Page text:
Restaurant Reviews

Joan's in the Park

During a rough economy, we see fewer high-profile restaurants opening. Big money is holding on to its wallet and not bankrolling vast, glossy adventures. I’m thinking we won’t see a giant Buddha decorating a two-story scene anytime soon. What we do see is more independent chefs and restaurant veterans pulling together resources to go out on their own and make a go of it in a space that needs only minor alteration. That’s Joan’s in the Park.    

Joan Schmitt and Susan Dunlop, both vets of high-end steak houses, took over the small Grampa Tony’s space in Highland Park off Snelling. The square box of a joint has been gussied up with a clean, classic storefront and warm lemon-yellow interior. They’ve added white tablecloths, wine bottle d├ęcor, and a dark-wood wine bar, and the effect truly reads “neighborhood restaurant.” Tables seem packed with locals dating and celebrating; I saw one engagement and two anniversaries during my visits. And that’s the vibe: easy, charming, comfortable.

Part of that vibe is due to the visibility and presence of Schmitt, who works the dining room, and chef Dunlop, who makes occasional appearances, touching tables and chatting easily with guests. There’s never a moment’s question as to who own this place; they work it gracefully like a couple hosting a grand dinner party in their home—a goal that all hospitality pros say they’re aiming for but seldom achieve.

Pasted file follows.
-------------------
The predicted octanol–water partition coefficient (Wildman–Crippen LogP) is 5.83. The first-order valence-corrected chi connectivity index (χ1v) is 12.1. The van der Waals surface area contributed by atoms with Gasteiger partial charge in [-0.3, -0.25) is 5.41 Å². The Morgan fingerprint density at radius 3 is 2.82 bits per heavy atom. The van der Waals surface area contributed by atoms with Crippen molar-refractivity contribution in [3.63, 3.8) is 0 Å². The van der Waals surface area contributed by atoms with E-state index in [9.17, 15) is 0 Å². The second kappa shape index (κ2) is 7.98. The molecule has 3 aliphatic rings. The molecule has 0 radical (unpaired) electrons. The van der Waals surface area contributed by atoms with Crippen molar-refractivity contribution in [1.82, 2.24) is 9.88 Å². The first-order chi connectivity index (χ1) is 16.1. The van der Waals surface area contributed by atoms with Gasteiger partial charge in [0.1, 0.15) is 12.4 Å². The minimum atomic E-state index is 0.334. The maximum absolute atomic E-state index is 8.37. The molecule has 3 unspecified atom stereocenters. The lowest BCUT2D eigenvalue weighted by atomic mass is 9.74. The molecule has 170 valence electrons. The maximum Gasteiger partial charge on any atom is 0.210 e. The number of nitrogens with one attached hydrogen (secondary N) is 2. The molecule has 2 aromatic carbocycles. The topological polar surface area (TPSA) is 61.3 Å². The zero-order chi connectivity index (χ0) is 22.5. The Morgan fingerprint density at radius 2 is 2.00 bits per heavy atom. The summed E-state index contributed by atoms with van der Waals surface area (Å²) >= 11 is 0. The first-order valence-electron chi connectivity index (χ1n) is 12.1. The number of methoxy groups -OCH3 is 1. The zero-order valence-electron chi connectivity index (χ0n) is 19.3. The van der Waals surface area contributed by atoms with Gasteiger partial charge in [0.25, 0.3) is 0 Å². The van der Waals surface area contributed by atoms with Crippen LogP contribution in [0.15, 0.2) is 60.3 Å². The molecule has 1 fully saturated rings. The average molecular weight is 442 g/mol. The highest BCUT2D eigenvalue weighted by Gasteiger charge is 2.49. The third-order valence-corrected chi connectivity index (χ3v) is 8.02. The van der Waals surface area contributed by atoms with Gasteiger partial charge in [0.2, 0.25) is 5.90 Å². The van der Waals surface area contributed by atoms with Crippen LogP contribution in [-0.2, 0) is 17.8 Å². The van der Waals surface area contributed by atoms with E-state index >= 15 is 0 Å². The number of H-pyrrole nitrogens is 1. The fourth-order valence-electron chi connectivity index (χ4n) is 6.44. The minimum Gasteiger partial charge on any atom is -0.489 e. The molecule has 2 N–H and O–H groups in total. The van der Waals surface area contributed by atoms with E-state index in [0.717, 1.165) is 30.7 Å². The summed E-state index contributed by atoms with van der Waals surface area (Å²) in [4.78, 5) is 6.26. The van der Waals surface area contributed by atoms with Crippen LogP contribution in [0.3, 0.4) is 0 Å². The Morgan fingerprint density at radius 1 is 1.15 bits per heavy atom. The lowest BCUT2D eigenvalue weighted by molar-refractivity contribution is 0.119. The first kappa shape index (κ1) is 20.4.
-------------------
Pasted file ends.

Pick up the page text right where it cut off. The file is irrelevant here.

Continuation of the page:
The menu carries the ghost of steak houses past with straightforward preparations of seafood and beef as the star. A simple beef carpaccio piled with arugula hits a fresh note to start, and the daily bruschetta seems to win every time— once with burrata and cured speck, another time with fresh, fluffy ricotta, white beans, and a healthy glurg of fruity olive oil. The baby beet and blue cheese salad has nice robust chunks of cheese and salty bacon. The filet was a tender hunk, done beautifully, as was a gentle piece of salmon with a tangy miso sauce. On the other hand, crab cakes were small and not very crabby, the apple goat cheese salad was a bit sparse on the goods, and halibut was overdone and rubbery. Flatbreads were inconsistent and sometimes fell a little flat on flavor. Desserts are easy to skip. And I know steak house fare usually garners a higher price, but the portions seem a bit small for the money.

On the current menu, it’s hard to believe that anything at Joan’s will knock your socks off, but cutting- edge cuisine isn’t the name of their game. Here’s what it comes down to: If I were in the neighborhood and wanted to wash away the world with a fat glass of wine (from a well-appointed and not obnoxious list) and a wild mushroom flatbread, would I pick Joan’s? Yes, indeed. Would I drive across town for it or recommend it to the food-obsessed? Probably not. But I would happily gather with friends there if it was suggested, knowing that the hospitality outshines the food, which may still evolve. Sometimes the worth of a creative plate is overvalued while the need for a truly welcoming place is overlooked.  

631 Snelling Ave. S., St. Paul, MN 55116, 651-690-3297,